The other jewel in the Bordeaux crown is the district of Sauternes, making some of the most outstanding sweet white wines in the world (from the likes of Châteaux d'Yquem, Rieussec and Climens). The foggy autumn mornings along the banks of the Garonne River near Sauternes and neighbouring Barsac enable the noble rot, botrytis cinerea, to form on the skins of the grapes, which can still ripen in the afternoon sun as late as the end of October or early November. The Sémillon grape is the prime component, but Sauvignon Blanc and a little Muscadelle are also planted to provide insurance if the weather is less favourable to Sémillon, as well as offering a counterpoint in flavour.

There are many inexpensive dry white wines - more Sauvignon than Sémillon - from regions such as Entre-Deux-Mers and Graves, with just a handful of outstanding properties located in Pessac-Léognan. The most famous of the great dry whites hail from Châteaux Haut Brion, Laville Haut Brion and Domaine de Chevalier.

The finer wines of Bordeaux are sold en primeur in the late spring following the harvest, some two years before the wines are ready for physical delivery. The châteaux offer their wines through a system of Bordeaux négociants (brokers) who sell them on to importers round the world. Prices vary enormously from one vintage to another, dependent on perceived quality and world demand, which shows no signs of diminishing, especially for the great years.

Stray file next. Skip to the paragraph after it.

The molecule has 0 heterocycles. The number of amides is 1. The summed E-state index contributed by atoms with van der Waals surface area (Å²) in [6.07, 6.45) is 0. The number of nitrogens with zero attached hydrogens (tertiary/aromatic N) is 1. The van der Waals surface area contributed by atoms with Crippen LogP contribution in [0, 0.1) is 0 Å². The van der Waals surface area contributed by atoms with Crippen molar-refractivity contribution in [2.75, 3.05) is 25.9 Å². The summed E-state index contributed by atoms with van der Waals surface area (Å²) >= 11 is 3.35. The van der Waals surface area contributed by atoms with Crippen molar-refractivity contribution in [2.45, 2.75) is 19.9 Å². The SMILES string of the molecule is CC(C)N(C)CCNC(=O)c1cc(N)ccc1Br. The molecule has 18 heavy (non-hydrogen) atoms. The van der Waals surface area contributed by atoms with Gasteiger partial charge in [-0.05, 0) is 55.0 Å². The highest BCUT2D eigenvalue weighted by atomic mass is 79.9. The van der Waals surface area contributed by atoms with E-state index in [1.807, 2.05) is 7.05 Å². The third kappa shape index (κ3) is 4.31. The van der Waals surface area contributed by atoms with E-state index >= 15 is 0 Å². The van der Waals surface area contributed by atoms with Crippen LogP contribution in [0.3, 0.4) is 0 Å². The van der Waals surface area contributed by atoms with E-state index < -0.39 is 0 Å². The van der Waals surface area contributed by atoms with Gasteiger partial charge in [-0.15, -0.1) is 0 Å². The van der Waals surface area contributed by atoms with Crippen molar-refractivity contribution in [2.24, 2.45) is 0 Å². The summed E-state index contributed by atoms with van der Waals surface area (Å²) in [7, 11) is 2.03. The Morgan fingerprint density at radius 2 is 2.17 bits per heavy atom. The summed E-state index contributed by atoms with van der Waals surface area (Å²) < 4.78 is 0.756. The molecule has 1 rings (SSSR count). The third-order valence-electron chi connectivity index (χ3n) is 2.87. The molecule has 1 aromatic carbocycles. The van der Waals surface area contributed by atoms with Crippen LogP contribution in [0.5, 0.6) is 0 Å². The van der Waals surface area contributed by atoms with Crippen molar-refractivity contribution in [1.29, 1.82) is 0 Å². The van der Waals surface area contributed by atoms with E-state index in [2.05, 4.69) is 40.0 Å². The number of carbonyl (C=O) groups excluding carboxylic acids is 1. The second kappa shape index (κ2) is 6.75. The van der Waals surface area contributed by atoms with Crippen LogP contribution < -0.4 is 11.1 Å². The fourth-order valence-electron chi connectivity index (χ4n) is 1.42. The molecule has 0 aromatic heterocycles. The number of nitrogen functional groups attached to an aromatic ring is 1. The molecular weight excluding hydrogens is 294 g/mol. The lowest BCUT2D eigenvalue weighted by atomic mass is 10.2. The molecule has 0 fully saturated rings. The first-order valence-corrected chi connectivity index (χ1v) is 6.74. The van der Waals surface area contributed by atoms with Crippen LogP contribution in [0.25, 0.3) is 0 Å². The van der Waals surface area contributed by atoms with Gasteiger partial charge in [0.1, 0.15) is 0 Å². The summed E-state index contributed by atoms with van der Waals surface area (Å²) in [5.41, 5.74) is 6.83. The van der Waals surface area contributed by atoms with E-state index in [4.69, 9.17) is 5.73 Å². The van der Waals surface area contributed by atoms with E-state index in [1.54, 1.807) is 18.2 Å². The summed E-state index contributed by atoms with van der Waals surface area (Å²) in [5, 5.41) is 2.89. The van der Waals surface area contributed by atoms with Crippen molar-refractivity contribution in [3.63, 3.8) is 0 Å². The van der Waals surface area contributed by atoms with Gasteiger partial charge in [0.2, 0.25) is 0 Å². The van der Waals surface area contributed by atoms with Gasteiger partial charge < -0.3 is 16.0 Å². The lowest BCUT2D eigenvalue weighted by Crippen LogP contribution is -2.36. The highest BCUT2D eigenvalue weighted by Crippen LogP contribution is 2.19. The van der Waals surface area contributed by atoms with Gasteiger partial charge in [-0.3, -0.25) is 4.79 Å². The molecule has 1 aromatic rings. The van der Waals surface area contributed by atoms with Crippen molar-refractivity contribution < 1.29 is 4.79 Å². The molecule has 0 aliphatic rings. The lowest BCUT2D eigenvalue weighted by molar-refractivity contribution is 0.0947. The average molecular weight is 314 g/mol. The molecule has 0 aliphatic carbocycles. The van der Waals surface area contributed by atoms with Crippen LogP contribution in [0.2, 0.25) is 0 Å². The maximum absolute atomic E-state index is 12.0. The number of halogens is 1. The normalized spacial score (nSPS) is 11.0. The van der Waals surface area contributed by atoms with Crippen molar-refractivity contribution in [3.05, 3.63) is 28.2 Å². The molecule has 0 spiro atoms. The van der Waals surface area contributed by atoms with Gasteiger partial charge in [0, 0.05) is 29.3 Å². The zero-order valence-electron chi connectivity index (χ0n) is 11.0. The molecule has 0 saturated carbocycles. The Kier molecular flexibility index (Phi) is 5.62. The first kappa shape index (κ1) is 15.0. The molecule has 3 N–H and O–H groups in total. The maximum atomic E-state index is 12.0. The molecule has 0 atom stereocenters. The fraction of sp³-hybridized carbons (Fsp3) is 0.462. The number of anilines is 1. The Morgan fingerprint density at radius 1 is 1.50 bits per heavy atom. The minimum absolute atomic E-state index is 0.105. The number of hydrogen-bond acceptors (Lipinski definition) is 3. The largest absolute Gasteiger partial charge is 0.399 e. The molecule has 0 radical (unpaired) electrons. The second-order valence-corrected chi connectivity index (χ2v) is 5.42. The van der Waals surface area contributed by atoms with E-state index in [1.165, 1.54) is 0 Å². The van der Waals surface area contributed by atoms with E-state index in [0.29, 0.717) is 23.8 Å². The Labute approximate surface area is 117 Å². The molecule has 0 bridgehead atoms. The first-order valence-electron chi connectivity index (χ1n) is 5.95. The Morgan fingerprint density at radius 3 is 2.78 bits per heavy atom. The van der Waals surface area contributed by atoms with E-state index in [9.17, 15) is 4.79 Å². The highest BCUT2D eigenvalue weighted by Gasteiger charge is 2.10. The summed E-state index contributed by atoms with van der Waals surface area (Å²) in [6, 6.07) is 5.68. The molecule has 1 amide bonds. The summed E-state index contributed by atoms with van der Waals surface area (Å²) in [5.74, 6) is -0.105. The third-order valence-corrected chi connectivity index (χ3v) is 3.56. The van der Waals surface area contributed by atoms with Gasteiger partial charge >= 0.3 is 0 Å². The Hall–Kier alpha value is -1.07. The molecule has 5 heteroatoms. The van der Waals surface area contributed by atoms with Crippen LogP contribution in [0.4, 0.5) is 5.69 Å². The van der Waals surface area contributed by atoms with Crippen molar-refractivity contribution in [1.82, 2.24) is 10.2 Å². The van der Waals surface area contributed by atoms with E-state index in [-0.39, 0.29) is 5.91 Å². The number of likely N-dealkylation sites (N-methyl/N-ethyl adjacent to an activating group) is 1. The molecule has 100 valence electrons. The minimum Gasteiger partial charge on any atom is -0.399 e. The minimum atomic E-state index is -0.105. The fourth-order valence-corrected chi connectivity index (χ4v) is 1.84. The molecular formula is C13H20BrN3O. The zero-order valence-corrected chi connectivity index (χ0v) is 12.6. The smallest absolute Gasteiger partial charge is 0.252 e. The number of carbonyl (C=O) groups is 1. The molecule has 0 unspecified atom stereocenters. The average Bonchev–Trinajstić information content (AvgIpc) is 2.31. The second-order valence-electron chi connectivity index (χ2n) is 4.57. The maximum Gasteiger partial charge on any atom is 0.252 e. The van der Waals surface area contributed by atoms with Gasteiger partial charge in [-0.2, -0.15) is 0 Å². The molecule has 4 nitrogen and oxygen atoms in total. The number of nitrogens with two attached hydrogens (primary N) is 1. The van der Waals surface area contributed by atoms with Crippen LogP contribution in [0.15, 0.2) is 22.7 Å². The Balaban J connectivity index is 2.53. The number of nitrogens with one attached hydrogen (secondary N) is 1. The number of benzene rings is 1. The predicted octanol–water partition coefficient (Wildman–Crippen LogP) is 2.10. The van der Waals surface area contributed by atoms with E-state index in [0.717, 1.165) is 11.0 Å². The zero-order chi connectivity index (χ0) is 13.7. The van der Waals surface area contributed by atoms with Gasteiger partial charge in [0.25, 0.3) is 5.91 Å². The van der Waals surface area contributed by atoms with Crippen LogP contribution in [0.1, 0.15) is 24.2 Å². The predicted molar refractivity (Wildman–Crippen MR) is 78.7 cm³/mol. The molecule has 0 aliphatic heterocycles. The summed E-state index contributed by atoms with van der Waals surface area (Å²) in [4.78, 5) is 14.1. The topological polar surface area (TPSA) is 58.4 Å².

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Cab.Sauvignon Blend

Cab.Sauvignon Blend

Cabernet Sauvignon lends itself particularly well in blends with Merlot. This is actually the archetypal Bordeaux blend, though in different proportions in the sub-regions and sometimes topped up with Cabernet Franc, Malbec, and Petit Verdot.

In the Médoc and Graves the percentage of Cabernet Sauvignon in the blend can range from 95% (Mouton-Rothschild) to as low as 40%. It is particularly suited to the dry, warm, free- draining, gravel-rich soils and is responsible for the redolent cassis characteristics as well as the depth of colour, tannic structure and pronounced acidity of Médoc wines. However 100% Cabernet Sauvignon wines can be slightly hollow-tasting in the middle palate and Merlot with its generous, fleshy fruit flavours acts as a perfect foil by filling in this cavity.

In St-Emilion and Pomerol, the blends are Merlot dominated as Cabernet Sauvignon can struggle to ripen there - when it is included, it adds structure and body to the wine. Sassicaia is the most famous Bordeaux blend in Italy and has spawned many imitations, whereby the blend is now firmly established in the New World and particularly in California and  Australia.